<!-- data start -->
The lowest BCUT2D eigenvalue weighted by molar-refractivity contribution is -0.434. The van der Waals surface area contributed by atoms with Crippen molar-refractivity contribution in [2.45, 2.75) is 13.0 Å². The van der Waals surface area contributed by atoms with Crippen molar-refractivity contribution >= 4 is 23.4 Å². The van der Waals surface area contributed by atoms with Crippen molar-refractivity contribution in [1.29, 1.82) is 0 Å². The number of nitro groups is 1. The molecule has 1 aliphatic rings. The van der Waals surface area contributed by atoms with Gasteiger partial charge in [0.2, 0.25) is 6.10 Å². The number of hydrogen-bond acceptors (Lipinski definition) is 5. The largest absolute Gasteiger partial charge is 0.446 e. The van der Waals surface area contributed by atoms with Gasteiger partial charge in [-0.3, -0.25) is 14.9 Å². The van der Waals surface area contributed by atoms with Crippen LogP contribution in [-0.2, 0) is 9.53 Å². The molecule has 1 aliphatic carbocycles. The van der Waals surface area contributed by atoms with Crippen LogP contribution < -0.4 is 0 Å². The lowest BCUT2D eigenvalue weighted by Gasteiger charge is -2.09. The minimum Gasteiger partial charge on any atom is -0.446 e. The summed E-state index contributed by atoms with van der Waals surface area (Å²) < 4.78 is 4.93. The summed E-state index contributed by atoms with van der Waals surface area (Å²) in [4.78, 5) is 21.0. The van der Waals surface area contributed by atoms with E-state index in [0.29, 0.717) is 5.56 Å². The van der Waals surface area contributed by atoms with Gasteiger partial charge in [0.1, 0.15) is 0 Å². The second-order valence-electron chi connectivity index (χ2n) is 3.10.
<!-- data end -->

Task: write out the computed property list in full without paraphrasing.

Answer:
The lowest BCUT2D eigenvalue weighted by molar-refractivity contribution is -0.434. The van der Waals surface area contributed by atoms with Crippen molar-refractivity contribution in [2.45, 2.75) is 13.0 Å². The van der Waals surface area contributed by atoms with Crippen molar-refractivity contribution >= 4 is 23.4 Å². The van der Waals surface area contributed by atoms with Crippen molar-refractivity contribution in [1.29, 1.82) is 0 Å². The number of nitro groups is 1. The molecule has 1 aliphatic rings. The van der Waals surface area contributed by atoms with Gasteiger partial charge in [0.2, 0.25) is 6.10 Å². The number of hydrogen-bond acceptors (Lipinski definition) is 5. The largest absolute Gasteiger partial charge is 0.446 e. The van der Waals surface area contributed by atoms with Gasteiger partial charge in [-0.3, -0.25) is 14.9 Å². The van der Waals surface area contributed by atoms with Crippen LogP contribution in [-0.2, 0) is 9.53 Å². The molecule has 1 aliphatic carbocycles. The van der Waals surface area contributed by atoms with Crippen LogP contribution < -0.4 is 0 Å². The lowest BCUT2D eigenvalue weighted by Gasteiger charge is -2.09. The minimum Gasteiger partial charge on any atom is -0.446 e. The summed E-state index contributed by atoms with van der Waals surface area (Å²) < 4.78 is 4.93. The summed E-state index contributed by atoms with van der Waals surface area (Å²) in [4.78, 5) is 21.0. The van der Waals surface area contributed by atoms with E-state index in [0.29, 0.717) is 5.56 Å². The van der Waals surface area contributed by atoms with Gasteiger partial charge in [0.1, 0.15) is 0 Å². The second-order valence-electron chi connectivity index (χ2n) is 3.10.